A bamboo tree adorned with many colourful strips of paper is one of the classic images of Tanabata. These paper strips are called Tanzaku 短冊. A traditional Tanabata custom is to write your wish on a Tanzaku and hang it on a bamboo tree to make a wish. 

In Sendai, apart from Tanzaku, they also use 6 other symbolic origami decorations. These are paper cranes, purses, kimono, fishing net, trashbag, and windsock. Not only are they pretty to look at, they are another form of wishing.

※ Sendai Tanabata, “Decorations


Colourful decorations are another highlight of Tanabata. The most outstanding ones are long bamboo poles with washi paper streamers attached to them. These are usually huge and brightly coloured making them difficult to miss. They are usually used as decoration at Tanabata Festivals, stations and even shopping malls. 

Another star decoration is the kusudama 薬玉. It is a large paper ball that acts as a topper for the streamers. Although we say ball, it also comes in various shapes like stars, diamonds, etc. 


Tanabata Festivals are a big deal in Japan. It is pretty much the same as a normal matsuri with food stalls and music. What makes it special is the Tanabata decorations (above) and wish-making. Many stores and stalls along the street will have a bamboo plant ready. Shopkeepers and staff welcome festival-goers, especially kids, to write a wish and hang them upon a bamboo branch. 

The Three Main Tanabata Festivals in Japan

When Tanabata comes around, many festivals are celebrated throughout Japan. Of the many, there are 3 grandest and greatest Tanabata Festivals that you should experience. 

 1.Sendai Tanabata Matsuri

Sendai Tanabata Matsuri is celebrated in Sendai City in Miyagi Prefecture and lasts for 3 days from August 6th to 8th. The biggest draw of the festival is the large scale Tanabata streamer decorations. Aside from that, Sendai’s unique 7 Tanabata decorations, including the original paper strip Tanzaku and the 6 other symbolic origami decorations mentioned above, make for a beautifully decorated matsuri.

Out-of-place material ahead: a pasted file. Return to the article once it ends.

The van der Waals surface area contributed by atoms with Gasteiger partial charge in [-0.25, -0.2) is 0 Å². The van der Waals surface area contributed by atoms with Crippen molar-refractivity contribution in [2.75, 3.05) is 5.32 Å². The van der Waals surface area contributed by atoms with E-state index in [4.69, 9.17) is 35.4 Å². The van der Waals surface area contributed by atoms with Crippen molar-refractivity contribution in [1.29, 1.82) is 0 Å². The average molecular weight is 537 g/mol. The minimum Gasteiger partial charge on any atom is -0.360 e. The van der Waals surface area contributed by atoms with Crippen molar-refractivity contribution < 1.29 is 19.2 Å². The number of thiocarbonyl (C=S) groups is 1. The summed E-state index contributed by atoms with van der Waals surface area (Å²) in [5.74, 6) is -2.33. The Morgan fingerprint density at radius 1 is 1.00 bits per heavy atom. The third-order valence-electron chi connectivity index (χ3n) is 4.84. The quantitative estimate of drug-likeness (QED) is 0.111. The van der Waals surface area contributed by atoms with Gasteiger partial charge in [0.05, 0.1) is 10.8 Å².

2.Shonan Hiratsuka Tanabata Matsuri

Shonan Hiratsuka Tanabata Matsuri is a 3 day event held at Kanagawa Prefecture’s Hiratsuka City in early July - the dates are not fixed every year but will always include the 7th July. Not only is it one of the 3 biggest Tanabata Festivals in Japan, it is the biggest one in the Kanto region. This matsuri also draws crowds with its large number of colourful bamboo streamer decorations. Stage performances, fun parades, music playing, and food stalls also make it a lively event. 

 3.Anjo Tanabata Matsuri

The Anjo Tanabata Matsuri is celebrated at Aichi Prefecture’s Anjo City for 3 days in early August. Initially started to boost the city’s economy after the war, the Anjo Tanabata Matsuri has now grown to be one of the big 3 festivals in Japan. Parades, wishing events, and performances bring the downtown street near Anjo Station to life with joy, hope and excitement. 


Tanabata Festival is a great opportunity to enjoy Japanese traditions and customs. For international students, some universities or Japanese language schools even give students an opportunity to write Tanzaku and hang them on bamboo branches. Tanabata matsuri aren’t limited to the three great festivals; check online for event schedules. You never know - your nearest shopping street may be holding a small scale Tanabata matsuri. Just pray that it doesn’t rain!